Chick Corea and Gary Burton suddenly have competition. There's a new piano and vibes duo in jazz, far less famous yet just as sublime.
Dan Cavanagh, a St. Paul boy camped out now in Texas, plays the piano. Dave Hagedorn, local master of the mallets and a St. Olaf prof, handles the vibes. And their new CD, "Horizon," couldn't be much better. It offers the highest level of intimate musical conversation.
A duo recording is quite a switch for Cavanagh, 32, who's made an award-winning name for himself lately in international big-band circles. The associate director of jazz studies at the University of Texas in Arlington, he's known as an ace chart writer, arranger and big-band leader.
"My mom would always tell you -- and now my wife agrees -- that every project I take on seems to be a 180-degree turn, completely different from the one before," Cavanagh said. "I think that's the challenge and fun of it."
He's up to the challenge of making chamber jazz arresting and exciting, no mean feat. So is his former professor, the seasoned Hagedorn. At 55, he's recorded for Artegra Records here in town, Blue Note Records (with the legendary George Russell), Teldec (with the St. Paul Chamber Orchestra) and Surfdog Records (with rockabilly and swing star Brian Setzer).
Despite big differences in age and geography, Cavanagh and Hagedorn have had a long musical alliance.
"Dan's freshman year was my first year of teaching at St. Olaf, in 1997, and we hit it off right away," Hagedorn explained. "The college was just getting its jazz program going. It didn't have an improv class at that time, so Dan's only way to learn jazz soloing was to take vibes lessons from me. We've been playing together ever since, a couple times a year at the Artists' Quarter. And I've flown down to Texas to do big-band recordings and concerts where he teaches, plus at Baylor.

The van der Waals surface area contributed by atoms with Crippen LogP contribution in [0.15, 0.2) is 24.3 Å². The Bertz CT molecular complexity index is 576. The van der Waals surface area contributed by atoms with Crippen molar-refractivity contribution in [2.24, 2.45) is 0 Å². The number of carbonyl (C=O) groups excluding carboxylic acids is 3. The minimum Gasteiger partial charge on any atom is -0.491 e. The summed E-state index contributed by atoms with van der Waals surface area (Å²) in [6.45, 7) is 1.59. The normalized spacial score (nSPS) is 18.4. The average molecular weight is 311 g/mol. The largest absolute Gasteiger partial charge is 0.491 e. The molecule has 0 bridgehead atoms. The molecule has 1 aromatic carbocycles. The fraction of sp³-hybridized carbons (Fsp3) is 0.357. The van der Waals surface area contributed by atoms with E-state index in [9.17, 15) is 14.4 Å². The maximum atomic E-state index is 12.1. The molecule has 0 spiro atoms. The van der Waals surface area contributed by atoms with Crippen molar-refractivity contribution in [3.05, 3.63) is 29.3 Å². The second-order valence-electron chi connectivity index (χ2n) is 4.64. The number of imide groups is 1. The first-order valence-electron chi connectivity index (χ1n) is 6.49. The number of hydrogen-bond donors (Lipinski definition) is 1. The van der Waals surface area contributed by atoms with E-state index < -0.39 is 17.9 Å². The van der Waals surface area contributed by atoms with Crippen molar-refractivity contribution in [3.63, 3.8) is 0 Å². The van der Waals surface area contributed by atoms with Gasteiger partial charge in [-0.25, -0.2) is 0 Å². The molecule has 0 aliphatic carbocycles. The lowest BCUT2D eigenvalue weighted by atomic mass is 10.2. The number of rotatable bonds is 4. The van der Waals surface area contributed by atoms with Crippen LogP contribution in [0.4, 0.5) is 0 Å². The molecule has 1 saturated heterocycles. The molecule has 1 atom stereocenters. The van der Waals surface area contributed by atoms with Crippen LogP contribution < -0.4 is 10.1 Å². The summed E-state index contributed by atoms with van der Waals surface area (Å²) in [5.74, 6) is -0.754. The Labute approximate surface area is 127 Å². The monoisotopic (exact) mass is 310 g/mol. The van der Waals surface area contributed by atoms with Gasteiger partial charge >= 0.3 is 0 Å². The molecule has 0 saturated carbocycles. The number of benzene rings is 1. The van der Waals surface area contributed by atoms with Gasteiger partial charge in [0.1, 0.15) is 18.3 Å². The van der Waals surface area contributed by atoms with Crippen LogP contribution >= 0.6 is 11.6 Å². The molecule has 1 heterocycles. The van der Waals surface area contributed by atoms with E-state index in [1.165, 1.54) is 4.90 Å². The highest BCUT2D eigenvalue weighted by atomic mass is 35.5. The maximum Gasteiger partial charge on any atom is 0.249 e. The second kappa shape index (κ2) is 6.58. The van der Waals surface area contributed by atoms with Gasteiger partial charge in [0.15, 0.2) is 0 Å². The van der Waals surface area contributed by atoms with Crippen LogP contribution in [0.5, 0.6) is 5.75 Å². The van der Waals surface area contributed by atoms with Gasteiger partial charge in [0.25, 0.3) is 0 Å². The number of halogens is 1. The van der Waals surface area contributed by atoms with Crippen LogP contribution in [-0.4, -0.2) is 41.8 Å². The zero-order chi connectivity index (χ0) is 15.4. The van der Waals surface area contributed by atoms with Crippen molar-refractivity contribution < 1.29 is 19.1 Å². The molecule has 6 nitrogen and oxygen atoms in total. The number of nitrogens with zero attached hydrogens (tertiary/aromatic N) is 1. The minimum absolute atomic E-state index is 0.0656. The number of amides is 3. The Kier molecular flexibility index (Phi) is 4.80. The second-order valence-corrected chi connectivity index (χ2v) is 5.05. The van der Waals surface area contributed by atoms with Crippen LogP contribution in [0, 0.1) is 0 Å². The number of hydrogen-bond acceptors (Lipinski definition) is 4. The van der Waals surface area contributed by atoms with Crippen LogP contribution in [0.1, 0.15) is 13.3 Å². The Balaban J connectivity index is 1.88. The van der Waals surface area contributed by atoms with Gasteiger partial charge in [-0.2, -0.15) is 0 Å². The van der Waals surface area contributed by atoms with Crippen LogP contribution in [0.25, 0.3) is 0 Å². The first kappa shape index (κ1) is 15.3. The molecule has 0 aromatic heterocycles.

"I think he's a real fresh voice as a composer. His big-band charts are getting played all over the country. People are hearing Dan's music at festivals, and he's getting commissions to write new stuff all the time. Ours is a very easy playing situation. We don't talk all that much, we've just always connected -- we think the same way."
That musical empathy is apparent on "Horizon," from the first notes of Kenny Wheeler's "For Jan." It's a sonic stunner on which Cavanagh and Hagedorn sound like twins.
The duo also revamps and retools two old Tin Pan Alley classics, "Cry Me a River" and "Stormy Weather." And Cavanagh gets to showcase his own arresting, melodically rich writing.
"The CD has tunes I wrote over a span of four or five years, including things I worked on with a piano trio in Texas," Cavanagh said. "It's great playing duets with Dave -- we're going to try this summer and next fall to take the duo out on the road a bit."
"Horizon" should open more than a few doors. The pair celebrates its release Wednesday at their home base, the AQ.